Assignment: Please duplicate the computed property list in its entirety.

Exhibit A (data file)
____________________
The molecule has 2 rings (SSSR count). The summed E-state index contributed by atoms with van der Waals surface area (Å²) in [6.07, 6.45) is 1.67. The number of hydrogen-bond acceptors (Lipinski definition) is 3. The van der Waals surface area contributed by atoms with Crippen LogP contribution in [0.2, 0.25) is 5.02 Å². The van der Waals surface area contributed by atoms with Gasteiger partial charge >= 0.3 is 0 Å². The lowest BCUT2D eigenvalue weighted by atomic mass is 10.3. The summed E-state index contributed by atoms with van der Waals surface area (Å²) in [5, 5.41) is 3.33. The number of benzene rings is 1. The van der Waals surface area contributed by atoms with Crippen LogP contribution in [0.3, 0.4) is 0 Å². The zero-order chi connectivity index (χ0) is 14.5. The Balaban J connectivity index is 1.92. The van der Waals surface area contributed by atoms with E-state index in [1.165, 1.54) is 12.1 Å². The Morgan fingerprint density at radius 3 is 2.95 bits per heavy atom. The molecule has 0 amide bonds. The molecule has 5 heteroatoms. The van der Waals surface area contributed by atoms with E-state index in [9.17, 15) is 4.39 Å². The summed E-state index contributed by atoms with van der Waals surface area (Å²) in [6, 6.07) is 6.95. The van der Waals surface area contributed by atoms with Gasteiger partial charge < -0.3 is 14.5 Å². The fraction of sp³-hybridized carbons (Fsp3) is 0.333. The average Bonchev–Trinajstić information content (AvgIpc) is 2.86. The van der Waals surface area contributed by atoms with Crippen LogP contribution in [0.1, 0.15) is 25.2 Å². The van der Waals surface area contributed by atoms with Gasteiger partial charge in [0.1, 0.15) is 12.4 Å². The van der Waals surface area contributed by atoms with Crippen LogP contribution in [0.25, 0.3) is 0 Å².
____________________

The molecule has 2 rings (SSSR count). The summed E-state index contributed by atoms with van der Waals surface area (Å²) in [6.07, 6.45) is 1.67. The number of hydrogen-bond acceptors (Lipinski definition) is 3. The van der Waals surface area contributed by atoms with Crippen LogP contribution in [0.2, 0.25) is 5.02 Å². The van der Waals surface area contributed by atoms with Gasteiger partial charge >= 0.3 is 0 Å². The lowest BCUT2D eigenvalue weighted by atomic mass is 10.3. The summed E-state index contributed by atoms with van der Waals surface area (Å²) in [5, 5.41) is 3.33. The number of benzene rings is 1. The van der Waals surface area contributed by atoms with Crippen LogP contribution in [0.3, 0.4) is 0 Å². The zero-order chi connectivity index (χ0) is 14.5. The Balaban J connectivity index is 1.92. The van der Waals surface area contributed by atoms with E-state index in [1.165, 1.54) is 12.1 Å². The Morgan fingerprint density at radius 3 is 2.95 bits per heavy atom. The molecule has 0 amide bonds. The molecule has 5 heteroatoms. The van der Waals surface area contributed by atoms with E-state index in [9.17, 15) is 4.39 Å². The summed E-state index contributed by atoms with van der Waals surface area (Å²) in [6, 6.07) is 6.95. The van der Waals surface area contributed by atoms with Gasteiger partial charge < -0.3 is 14.5 Å². The fraction of sp³-hybridized carbons (Fsp3) is 0.333. The average Bonchev–Trinajstić information content (AvgIpc) is 2.86. The van der Waals surface area contributed by atoms with Crippen LogP contribution in [0.1, 0.15) is 25.2 Å². The van der Waals surface area contributed by atoms with Gasteiger partial charge in [0.1, 0.15) is 12.4 Å². The van der Waals surface area contributed by atoms with Crippen LogP contribution in [0.25, 0.3) is 0 Å².